Followers do what they see, so what are your followers doing?

Reflection Questions on the Law:

  • How do you ensure that your actions are congruent with what you say?
  • Can you think of examples of good and bad actions that your followers have done directly as a result of the example that you set? How do those things make you feel?
Law of Buy-In: People Buy into the Leader, Then the Vision

The Law of Buy-In states that people will not buy into what your vision is until they buy into you as a person and as their leader. Think about this for a second…it is almost never the case that a vision propels people forward without a credible leader pushing that vision forward. Social Media has changed that phenomenon a bit, however for a viral video, message or cause to really make a broad impact, there are leaders that take center stage and make that cause real and take it beyond what it was only on Facebook, Twitter, Vine or Youtube.

In terms of the Prophet's ṣallallāhu 'alayhi wa sallam (peace and blessings of Allāh be upon him) life, this is law provides a fascinating insight into Allah's Divine wisdom in selecting and preparing the Prophet ṣallallāhu 'alayhi wa sallam (peace and blessings of Allāh be upon him) in particular to carry out this message. A man of great integrity; a man of the noblest character; a man of great internal and external strength; a man of excellent dress and of medium height and build; the most handsome of men; a man of balanced temperament; a man of great wisdom and patience; an orphan and a former shepherd; this was the man that was selected by Allah to bring the final and perfect message from God to mankind.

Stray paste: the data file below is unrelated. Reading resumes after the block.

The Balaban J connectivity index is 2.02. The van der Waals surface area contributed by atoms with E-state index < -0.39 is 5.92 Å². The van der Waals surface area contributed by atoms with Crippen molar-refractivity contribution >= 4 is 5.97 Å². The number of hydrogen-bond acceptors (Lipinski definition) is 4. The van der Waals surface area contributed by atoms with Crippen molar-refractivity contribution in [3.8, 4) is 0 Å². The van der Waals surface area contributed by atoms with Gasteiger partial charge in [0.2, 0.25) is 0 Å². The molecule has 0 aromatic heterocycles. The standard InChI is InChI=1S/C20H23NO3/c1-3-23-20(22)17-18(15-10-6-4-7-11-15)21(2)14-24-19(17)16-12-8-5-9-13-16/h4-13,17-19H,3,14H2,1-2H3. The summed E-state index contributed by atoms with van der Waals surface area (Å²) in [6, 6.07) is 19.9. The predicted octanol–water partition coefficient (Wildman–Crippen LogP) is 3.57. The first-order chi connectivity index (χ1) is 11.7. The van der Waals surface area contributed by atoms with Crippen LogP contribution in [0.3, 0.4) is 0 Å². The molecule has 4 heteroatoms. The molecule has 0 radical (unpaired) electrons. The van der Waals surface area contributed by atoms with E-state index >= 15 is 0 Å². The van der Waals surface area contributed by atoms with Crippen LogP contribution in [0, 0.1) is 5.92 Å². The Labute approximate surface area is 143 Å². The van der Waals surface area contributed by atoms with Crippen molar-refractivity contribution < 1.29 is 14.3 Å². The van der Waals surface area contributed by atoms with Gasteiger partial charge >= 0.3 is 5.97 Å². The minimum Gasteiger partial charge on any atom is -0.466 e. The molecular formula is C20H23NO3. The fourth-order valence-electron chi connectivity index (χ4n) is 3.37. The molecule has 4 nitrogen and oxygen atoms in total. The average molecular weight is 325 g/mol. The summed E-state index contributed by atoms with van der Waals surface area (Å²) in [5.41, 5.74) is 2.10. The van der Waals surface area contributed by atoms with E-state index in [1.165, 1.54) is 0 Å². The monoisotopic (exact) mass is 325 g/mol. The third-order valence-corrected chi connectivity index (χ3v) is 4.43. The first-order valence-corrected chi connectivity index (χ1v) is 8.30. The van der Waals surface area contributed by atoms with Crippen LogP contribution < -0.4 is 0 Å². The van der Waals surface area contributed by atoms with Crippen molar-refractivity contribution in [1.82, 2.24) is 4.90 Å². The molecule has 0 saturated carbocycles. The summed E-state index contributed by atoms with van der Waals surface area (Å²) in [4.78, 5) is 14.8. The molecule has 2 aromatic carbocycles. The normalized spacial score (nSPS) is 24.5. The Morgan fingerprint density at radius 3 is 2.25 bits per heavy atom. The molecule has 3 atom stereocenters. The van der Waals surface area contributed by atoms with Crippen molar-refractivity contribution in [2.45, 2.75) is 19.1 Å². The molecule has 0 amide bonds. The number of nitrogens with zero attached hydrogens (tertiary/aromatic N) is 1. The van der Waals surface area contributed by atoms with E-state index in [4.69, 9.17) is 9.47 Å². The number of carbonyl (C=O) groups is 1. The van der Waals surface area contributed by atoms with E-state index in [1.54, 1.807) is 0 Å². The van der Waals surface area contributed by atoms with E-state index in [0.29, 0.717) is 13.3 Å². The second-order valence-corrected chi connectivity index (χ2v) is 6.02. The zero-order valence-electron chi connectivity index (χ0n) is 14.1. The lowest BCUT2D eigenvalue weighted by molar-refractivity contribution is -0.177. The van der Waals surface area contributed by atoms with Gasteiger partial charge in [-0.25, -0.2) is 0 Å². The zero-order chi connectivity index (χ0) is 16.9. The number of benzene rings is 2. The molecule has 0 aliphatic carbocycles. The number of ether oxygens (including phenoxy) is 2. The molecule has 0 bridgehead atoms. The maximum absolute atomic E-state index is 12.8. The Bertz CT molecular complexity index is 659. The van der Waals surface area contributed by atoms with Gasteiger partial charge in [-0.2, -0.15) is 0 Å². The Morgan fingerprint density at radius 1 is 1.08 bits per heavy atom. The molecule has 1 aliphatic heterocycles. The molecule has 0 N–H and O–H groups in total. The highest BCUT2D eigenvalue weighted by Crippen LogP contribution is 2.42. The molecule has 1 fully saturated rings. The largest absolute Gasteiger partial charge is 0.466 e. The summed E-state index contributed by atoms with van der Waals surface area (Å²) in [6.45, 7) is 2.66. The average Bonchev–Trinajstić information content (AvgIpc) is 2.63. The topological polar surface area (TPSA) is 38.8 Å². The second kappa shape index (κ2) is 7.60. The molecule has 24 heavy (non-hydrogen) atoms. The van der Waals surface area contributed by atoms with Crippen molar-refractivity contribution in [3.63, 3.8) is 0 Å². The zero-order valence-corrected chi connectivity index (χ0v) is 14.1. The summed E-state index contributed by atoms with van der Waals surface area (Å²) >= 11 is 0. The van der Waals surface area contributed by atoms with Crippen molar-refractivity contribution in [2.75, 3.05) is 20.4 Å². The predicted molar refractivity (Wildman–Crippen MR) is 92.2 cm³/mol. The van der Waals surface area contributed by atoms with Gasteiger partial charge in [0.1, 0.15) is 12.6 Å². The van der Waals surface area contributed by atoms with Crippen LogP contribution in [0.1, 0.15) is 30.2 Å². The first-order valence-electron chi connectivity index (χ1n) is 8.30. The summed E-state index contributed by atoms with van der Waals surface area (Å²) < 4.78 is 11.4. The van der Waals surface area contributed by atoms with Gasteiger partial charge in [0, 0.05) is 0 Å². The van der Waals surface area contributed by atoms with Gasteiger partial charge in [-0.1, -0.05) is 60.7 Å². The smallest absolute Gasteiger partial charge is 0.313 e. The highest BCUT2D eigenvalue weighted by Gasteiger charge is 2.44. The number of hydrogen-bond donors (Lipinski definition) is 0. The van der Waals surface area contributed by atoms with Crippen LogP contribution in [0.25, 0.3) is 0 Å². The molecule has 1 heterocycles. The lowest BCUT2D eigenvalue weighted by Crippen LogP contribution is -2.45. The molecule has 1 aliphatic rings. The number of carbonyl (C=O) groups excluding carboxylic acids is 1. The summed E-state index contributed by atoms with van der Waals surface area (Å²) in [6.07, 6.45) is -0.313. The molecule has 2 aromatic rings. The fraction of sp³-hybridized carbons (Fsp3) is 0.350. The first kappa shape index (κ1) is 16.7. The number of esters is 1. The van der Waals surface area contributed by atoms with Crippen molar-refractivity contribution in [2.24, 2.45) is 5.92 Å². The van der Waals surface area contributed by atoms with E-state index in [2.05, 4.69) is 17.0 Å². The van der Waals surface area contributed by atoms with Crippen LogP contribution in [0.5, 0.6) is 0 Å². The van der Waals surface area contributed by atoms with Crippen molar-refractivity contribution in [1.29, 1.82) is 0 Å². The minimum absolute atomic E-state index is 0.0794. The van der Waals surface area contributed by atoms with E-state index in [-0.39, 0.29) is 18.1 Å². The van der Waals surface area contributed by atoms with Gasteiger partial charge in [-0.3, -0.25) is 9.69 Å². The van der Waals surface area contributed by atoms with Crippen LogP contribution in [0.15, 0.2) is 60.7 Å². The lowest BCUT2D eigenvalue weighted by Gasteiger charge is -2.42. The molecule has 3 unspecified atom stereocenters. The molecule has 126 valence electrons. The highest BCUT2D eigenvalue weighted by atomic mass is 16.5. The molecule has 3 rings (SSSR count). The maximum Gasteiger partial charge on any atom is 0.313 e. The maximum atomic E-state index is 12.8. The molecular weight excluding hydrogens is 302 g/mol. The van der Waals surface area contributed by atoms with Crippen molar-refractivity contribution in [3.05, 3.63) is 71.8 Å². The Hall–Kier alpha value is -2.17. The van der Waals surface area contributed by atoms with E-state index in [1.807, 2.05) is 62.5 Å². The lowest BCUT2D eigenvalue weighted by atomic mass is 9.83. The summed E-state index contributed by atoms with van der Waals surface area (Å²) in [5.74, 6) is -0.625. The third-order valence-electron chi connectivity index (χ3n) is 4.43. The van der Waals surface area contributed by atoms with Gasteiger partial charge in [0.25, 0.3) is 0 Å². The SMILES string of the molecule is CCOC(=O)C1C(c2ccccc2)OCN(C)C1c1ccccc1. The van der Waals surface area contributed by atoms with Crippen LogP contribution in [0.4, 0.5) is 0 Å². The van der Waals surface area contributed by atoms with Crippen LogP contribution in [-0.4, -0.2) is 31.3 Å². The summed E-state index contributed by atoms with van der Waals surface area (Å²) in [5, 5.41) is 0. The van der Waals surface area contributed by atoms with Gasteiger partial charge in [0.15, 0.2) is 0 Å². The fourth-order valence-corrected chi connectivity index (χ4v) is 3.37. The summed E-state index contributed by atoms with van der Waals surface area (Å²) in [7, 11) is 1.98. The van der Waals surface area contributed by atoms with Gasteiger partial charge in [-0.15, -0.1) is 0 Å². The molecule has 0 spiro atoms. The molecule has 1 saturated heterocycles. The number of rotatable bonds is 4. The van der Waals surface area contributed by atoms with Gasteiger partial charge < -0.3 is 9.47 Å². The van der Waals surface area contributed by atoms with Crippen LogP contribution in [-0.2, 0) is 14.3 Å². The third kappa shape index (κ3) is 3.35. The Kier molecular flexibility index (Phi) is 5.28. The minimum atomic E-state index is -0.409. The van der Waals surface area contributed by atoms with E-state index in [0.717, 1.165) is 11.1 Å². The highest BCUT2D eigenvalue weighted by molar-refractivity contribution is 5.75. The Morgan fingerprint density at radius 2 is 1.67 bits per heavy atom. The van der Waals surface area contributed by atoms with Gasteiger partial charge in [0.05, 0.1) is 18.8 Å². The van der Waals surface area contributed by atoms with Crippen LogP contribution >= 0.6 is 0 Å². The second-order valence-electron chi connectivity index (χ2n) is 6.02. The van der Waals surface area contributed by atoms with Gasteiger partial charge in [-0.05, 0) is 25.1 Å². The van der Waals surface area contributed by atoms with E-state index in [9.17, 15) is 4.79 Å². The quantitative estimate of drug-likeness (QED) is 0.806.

It was easy for the people to buy into the Prophet ṣallallāhu 'alayhi wa sallam (peace and blessings of Allāh be upon him) because he exemplified Noble Character and had an amazing combination of perfectly balanced qualities. Even when his enemies tried to defame him, they really couldn't because anyone who met him and met them would know clearly who was on the path of truth and who wasn't. When people met him, they knew just by looking at him that he was a person of honesty and integrity; that they were not looking at the face of a liar or dishonest man.

Obviously, we can't share the physical attributes of the Prophet ṣallallāhu 'alayhi wa sallam (peace and blessings of Allāh be upon him), but we can try to emulate his character and prophetic qualities. If we want to be leaders and agents of positive influence, then people will have to buy into us before they buy into what we're selling.

Reflection Questions on the Law:

  • When taking on a new position of leadership, was it easy or difficult to get the people to buy into you? How so?
  • When trying to set a new vision for your organization, school or community, what steps do you need to take in order to get them to first buy into you and then your vision?

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Condemning the Charlie Hebdo Attack & Respecting Prophet Muhammad ~ Dr. Yasir Qadhi

Muslim Matters - 13 January, 2015 - 05:00

In this timely khutbah, Shaykh Dr. Yasir Qadhi gives his frank comments on the recent killing of the cartoonists in France.

The Prophet ṣallallāhu 'alayhi wa sallam (peace and blessings of Allāh be upon him) was sent as a mercy to the world, and his seerah is replete with incidents of forgiveness and love.

These incidents, put together, form the rule: other incidents that are invoked as evidence are the exception and must be understood in the overall context of the seerah.

We also need to look at the context of this violence: there are political and social causes that allow radical voices to be heard and acted upon. Without understanding these root problems, we will never understand why such violence occurs.

The Shaykh also touches on the clear double-standards that exist: what 'freedom of expression' is being defended when modest sisters cannot express their freedoms by dressing they way they choose to?